A Louisiana District Attorney is doubling down on a controversial policy to put rapists behind bars but many are arguing it could cause more harm than good.
New Orleans District Attorney Leon Cannizzaro's policy will throw sexual assault victims in jail if they don't testify in their own case.
"If I have to put a victim of a crime in jail, for eight days, in order to... keep the rapist off of the street, for a period of years and to prevent him from raping or harming someone else, I'm going to do that," Cannizzaro told local station WWL-TV on April 13. He continued to say that "it's wrong" for victims of crimes to refuse to testify, adding:
"Steps have been taken to arrest that person, to indict him, to bring him to court and they say, 'I don't want to get involved,' in my opinion that is wrong."
People on Twitter were outraged that sexual assault survivors could be thrown in jail.
In a statement sent to ATTN:, Scott Berkowitz, the president of the Rape, Abuse, and Incest National Network (RAINN) said that policies like these do more harm than good.
"While we appreciate the desire to get more rapists off the streets, this is the wrong way to go about it," Berkowitz said in the statement. "It will have the effect of discouraging victims from reporting in the first place, and the end result will be that even more rapists will go unpunished. Rape victims have suffered enough - they shouldn't have to worry about being thrown in jail, too."
Cannizzaro's comments come after an April 11 report by Court Watch NOLA criticized the policy of threatening crime victims with arrest if they don't testify in court. Louisiana law allows district attorneys to arrest and jail material witnesses for various crimes, including misdemeanors and sexual assaults. Whether or not to take this approach is at the discretion of the DA's office.
"In some crimes, such as sexual assault cases that are already serially underreported, the arrest of non-cooperative victims may have a chilling effect on survivors already reluctant to report the crime to law enforcement," according to the report.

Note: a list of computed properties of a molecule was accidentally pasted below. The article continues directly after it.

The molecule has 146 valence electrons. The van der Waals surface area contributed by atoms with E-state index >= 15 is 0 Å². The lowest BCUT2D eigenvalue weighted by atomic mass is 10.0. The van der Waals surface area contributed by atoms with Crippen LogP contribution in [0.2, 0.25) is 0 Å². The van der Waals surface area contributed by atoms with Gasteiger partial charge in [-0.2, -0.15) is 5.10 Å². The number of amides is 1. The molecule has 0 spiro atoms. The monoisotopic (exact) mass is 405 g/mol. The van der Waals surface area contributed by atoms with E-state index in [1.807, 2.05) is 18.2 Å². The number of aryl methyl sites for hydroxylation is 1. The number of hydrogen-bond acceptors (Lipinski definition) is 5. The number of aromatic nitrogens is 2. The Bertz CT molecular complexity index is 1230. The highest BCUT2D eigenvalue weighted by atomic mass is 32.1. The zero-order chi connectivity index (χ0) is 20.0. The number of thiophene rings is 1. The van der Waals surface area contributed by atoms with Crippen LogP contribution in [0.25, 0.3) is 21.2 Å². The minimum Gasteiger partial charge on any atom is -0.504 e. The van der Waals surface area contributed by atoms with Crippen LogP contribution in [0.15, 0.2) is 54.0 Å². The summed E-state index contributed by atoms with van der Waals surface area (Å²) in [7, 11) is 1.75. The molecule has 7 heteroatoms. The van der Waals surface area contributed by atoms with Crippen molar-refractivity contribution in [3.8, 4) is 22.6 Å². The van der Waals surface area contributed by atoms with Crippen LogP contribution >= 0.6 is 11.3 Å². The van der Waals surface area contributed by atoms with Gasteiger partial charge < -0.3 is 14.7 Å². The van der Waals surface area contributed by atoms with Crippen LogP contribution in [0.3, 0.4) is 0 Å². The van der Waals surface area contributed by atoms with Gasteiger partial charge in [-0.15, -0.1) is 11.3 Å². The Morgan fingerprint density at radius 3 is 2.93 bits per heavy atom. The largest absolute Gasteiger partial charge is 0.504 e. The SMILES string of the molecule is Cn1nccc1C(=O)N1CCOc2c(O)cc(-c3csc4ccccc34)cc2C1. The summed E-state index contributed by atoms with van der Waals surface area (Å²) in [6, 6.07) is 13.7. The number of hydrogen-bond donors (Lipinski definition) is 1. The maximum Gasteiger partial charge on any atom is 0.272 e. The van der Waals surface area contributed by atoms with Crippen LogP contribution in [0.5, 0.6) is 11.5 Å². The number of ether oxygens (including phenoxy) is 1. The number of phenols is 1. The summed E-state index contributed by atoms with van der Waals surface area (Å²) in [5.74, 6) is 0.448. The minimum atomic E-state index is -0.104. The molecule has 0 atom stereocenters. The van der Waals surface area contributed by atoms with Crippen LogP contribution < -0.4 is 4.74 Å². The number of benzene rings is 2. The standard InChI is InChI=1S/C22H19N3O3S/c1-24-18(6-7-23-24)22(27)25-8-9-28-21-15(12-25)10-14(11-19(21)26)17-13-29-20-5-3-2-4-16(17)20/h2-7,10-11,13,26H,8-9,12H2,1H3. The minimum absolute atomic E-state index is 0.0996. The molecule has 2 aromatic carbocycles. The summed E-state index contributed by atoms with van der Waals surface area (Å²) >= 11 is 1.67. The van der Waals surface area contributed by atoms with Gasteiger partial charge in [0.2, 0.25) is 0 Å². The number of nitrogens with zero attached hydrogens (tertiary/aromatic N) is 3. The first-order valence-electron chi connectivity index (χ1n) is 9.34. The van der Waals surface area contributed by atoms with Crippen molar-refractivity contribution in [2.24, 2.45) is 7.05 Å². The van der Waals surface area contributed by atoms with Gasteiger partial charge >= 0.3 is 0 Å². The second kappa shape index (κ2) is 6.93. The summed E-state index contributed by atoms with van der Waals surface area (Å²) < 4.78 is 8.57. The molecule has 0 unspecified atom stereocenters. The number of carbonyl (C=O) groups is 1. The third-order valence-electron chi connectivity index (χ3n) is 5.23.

"The policy has been in effect for a while," Simone Levin, the executive director of Court Watch NOLA, told ATTN: in regards to the policy and it's potential effects on crime. "The purpose of my organization, in part, is to bring transparency to the criminal justice system and we revealed this policy because we didn't think man people in the community knew about it."
Levin said that crime victims need support during an investigation, not jail time. Adding fear to the process could make an existing problem worse.
"Working with victims is a very tricky process and victims need a lot of support and a lot of comfort," she said. "It's terribly traumatizing to be in the situation they're in, and certainly fear can stop them from coming to court."
In Texas, a Houston district attorney was elected largely because she promised not to jail victims of crime.
Houston District Attorney Kimberly Ogg promised to never jail a victim who refused to testify, and she won the election last fall. Her campaign promise came after a tragic story in a sexual assault case grabbed headlines in Houston.
Former prosecutor Nick Socias jailed a 25-year-old sexual assault victim, who reportedly suffered from schizophrenia and bipolar disorder, when she said she couldn't testify the night before a trial. Socias told the Houston Press that it was a last resort. The woman had a breakdown on the witness stand the first day of trial and then reportedly had to spend ten days in a mental hospital.